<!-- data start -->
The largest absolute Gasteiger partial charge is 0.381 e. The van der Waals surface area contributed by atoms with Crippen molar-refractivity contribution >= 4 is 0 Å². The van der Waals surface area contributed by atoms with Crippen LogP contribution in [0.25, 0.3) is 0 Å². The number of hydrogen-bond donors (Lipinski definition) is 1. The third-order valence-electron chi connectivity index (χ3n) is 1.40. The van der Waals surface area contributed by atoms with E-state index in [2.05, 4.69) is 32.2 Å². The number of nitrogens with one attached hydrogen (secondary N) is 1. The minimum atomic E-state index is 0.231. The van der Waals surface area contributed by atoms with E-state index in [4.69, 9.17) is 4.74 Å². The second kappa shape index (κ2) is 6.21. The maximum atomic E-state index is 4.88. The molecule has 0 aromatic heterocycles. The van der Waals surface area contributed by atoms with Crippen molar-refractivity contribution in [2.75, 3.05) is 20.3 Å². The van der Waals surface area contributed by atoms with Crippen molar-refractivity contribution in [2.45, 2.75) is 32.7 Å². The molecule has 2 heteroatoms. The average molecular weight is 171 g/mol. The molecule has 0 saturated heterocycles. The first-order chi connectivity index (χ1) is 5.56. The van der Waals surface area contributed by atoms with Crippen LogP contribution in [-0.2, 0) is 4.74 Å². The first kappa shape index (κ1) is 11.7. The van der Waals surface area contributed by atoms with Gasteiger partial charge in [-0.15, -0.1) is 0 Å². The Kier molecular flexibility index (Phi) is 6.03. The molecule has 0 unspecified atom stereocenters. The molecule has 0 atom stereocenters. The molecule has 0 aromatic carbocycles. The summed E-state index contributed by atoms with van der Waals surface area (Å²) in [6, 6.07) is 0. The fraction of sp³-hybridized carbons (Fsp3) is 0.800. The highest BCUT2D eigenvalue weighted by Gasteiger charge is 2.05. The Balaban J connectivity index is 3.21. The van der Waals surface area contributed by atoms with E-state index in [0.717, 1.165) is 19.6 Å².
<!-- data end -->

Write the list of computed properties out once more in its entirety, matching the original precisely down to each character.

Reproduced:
The largest absolute Gasteiger partial charge is 0.381 e. The van der Waals surface area contributed by atoms with Crippen molar-refractivity contribution >= 4 is 0 Å². The van der Waals surface area contributed by atoms with Crippen LogP contribution in [0.25, 0.3) is 0 Å². The number of hydrogen-bond donors (Lipinski definition) is 1. The third-order valence-electron chi connectivity index (χ3n) is 1.40. The van der Waals surface area contributed by atoms with E-state index in [2.05, 4.69) is 32.2 Å². The number of nitrogens with one attached hydrogen (secondary N) is 1. The minimum atomic E-state index is 0.231. The van der Waals surface area contributed by atoms with E-state index in [4.69, 9.17) is 4.74 Å². The second kappa shape index (κ2) is 6.21. The maximum atomic E-state index is 4.88. The molecule has 0 aromatic heterocycles. The van der Waals surface area contributed by atoms with Crippen molar-refractivity contribution in [2.75, 3.05) is 20.3 Å². The van der Waals surface area contributed by atoms with Crippen molar-refractivity contribution in [2.45, 2.75) is 32.7 Å². The molecule has 2 heteroatoms. The average molecular weight is 171 g/mol. The molecule has 0 saturated heterocycles. The first-order chi connectivity index (χ1) is 5.56. The van der Waals surface area contributed by atoms with Crippen LogP contribution in [-0.2, 0) is 4.74 Å². The first kappa shape index (κ1) is 11.7. The van der Waals surface area contributed by atoms with Gasteiger partial charge in [-0.15, -0.1) is 0 Å². The Kier molecular flexibility index (Phi) is 6.03. The molecule has 0 unspecified atom stereocenters. The molecule has 0 atom stereocenters. The molecule has 0 aromatic carbocycles. The summed E-state index contributed by atoms with van der Waals surface area (Å²) in [6, 6.07) is 0. The fraction of sp³-hybridized carbons (Fsp3) is 0.800. The highest BCUT2D eigenvalue weighted by Gasteiger charge is 2.05. The Balaban J connectivity index is 3.21. The van der Waals surface area contributed by atoms with E-state index in [0.717, 1.165) is 19.6 Å².